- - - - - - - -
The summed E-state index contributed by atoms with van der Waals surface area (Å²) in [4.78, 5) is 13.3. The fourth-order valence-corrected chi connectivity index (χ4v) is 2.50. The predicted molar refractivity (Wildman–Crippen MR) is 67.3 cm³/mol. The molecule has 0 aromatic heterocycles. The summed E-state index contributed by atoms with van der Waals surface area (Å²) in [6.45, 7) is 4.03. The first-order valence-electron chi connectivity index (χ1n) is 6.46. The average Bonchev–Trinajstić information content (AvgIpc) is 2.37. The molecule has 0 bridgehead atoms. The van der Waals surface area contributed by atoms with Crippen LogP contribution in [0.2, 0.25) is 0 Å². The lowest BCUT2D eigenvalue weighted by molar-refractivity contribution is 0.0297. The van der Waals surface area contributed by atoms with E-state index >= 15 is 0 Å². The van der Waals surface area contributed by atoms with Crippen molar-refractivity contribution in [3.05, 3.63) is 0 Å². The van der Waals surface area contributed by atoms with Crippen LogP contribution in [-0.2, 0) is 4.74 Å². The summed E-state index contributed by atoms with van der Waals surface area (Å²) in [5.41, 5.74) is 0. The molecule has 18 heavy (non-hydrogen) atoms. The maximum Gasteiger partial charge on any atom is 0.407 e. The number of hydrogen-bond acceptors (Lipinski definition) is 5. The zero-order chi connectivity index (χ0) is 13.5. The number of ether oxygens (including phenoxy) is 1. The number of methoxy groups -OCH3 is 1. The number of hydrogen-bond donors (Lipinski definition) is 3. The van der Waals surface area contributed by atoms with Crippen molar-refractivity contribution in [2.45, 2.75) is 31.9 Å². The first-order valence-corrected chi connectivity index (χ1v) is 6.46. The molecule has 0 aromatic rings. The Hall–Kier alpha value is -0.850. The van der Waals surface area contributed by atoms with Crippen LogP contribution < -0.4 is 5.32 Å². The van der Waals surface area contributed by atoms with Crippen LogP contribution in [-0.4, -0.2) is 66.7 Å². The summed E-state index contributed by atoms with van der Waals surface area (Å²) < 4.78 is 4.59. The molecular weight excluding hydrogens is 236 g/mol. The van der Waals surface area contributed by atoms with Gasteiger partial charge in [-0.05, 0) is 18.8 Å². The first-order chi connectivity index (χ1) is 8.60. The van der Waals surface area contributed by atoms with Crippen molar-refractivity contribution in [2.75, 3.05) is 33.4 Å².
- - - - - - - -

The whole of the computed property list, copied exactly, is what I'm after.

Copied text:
The summed E-state index contributed by atoms with van der Waals surface area (Å²) in [4.78, 5) is 13.3. The fourth-order valence-corrected chi connectivity index (χ4v) is 2.50. The predicted molar refractivity (Wildman–Crippen MR) is 67.3 cm³/mol. The molecule has 0 aromatic heterocycles. The summed E-state index contributed by atoms with van der Waals surface area (Å²) in [6.45, 7) is 4.03. The first-order valence-electron chi connectivity index (χ1n) is 6.46. The average Bonchev–Trinajstić information content (AvgIpc) is 2.37. The molecule has 0 bridgehead atoms. The van der Waals surface area contributed by atoms with Crippen LogP contribution in [0.2, 0.25) is 0 Å². The lowest BCUT2D eigenvalue weighted by molar-refractivity contribution is 0.0297. The van der Waals surface area contributed by atoms with E-state index >= 15 is 0 Å². The van der Waals surface area contributed by atoms with Crippen molar-refractivity contribution in [3.05, 3.63) is 0 Å². The van der Waals surface area contributed by atoms with Crippen LogP contribution in [-0.2, 0) is 4.74 Å². The summed E-state index contributed by atoms with van der Waals surface area (Å²) in [5.41, 5.74) is 0. The molecule has 18 heavy (non-hydrogen) atoms. The maximum Gasteiger partial charge on any atom is 0.407 e. The number of hydrogen-bond acceptors (Lipinski definition) is 5. The zero-order chi connectivity index (χ0) is 13.5. The number of ether oxygens (including phenoxy) is 1. The number of methoxy groups -OCH3 is 1. The number of hydrogen-bond donors (Lipinski definition) is 3. The van der Waals surface area contributed by atoms with Crippen molar-refractivity contribution in [2.45, 2.75) is 31.9 Å². The first-order valence-corrected chi connectivity index (χ1v) is 6.46. The molecule has 0 aromatic rings. The Hall–Kier alpha value is -0.850. The van der Waals surface area contributed by atoms with Crippen LogP contribution < -0.4 is 5.32 Å². The van der Waals surface area contributed by atoms with Crippen LogP contribution in [-0.4, -0.2) is 66.7 Å². The summed E-state index contributed by atoms with van der Waals surface area (Å²) < 4.78 is 4.59. The molecular weight excluding hydrogens is 236 g/mol. The van der Waals surface area contributed by atoms with Gasteiger partial charge in [-0.05, 0) is 18.8 Å². The first-order chi connectivity index (χ1) is 8.60. The van der Waals surface area contributed by atoms with Crippen molar-refractivity contribution in [2.75, 3.05) is 33.4 Å².